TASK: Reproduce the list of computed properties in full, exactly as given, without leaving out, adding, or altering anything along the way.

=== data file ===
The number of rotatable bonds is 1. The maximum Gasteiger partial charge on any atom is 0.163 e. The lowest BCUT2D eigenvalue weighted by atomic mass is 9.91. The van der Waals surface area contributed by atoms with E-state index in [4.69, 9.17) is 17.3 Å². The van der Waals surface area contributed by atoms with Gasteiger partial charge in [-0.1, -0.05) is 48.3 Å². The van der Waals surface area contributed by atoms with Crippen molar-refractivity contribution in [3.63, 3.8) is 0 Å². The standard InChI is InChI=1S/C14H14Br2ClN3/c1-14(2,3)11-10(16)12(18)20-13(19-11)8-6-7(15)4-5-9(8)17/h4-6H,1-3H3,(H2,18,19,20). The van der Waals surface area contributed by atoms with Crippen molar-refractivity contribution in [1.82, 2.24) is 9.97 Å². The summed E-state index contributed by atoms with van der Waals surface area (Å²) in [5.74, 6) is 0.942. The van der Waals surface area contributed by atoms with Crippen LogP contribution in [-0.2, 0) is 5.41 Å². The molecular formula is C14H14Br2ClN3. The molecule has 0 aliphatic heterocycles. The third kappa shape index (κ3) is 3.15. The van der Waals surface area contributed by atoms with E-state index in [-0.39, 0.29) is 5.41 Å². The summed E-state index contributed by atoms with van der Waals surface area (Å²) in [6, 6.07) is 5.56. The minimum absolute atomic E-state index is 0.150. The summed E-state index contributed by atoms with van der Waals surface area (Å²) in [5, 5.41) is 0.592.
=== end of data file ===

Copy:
The number of rotatable bonds is 1. The maximum Gasteiger partial charge on any atom is 0.163 e. The lowest BCUT2D eigenvalue weighted by atomic mass is 9.91. The van der Waals surface area contributed by atoms with E-state index in [4.69, 9.17) is 17.3 Å². The van der Waals surface area contributed by atoms with Gasteiger partial charge in [-0.1, -0.05) is 48.3 Å². The van der Waals surface area contributed by atoms with Crippen molar-refractivity contribution in [3.63, 3.8) is 0 Å². The standard InChI is InChI=1S/C14H14Br2ClN3/c1-14(2,3)11-10(16)12(18)20-13(19-11)8-6-7(15)4-5-9(8)17/h4-6H,1-3H3,(H2,18,19,20). The van der Waals surface area contributed by atoms with Crippen molar-refractivity contribution in [1.82, 2.24) is 9.97 Å². The summed E-state index contributed by atoms with van der Waals surface area (Å²) in [5.74, 6) is 0.942. The van der Waals surface area contributed by atoms with Crippen LogP contribution in [-0.2, 0) is 5.41 Å². The molecular formula is C14H14Br2ClN3. The molecule has 0 aliphatic heterocycles. The third kappa shape index (κ3) is 3.15. The van der Waals surface area contributed by atoms with E-state index in [-0.39, 0.29) is 5.41 Å². The summed E-state index contributed by atoms with van der Waals surface area (Å²) in [6, 6.07) is 5.56. The minimum absolute atomic E-state index is 0.150. The summed E-state index contributed by atoms with van der Waals surface area (Å²) in [5, 5.41) is 0.592.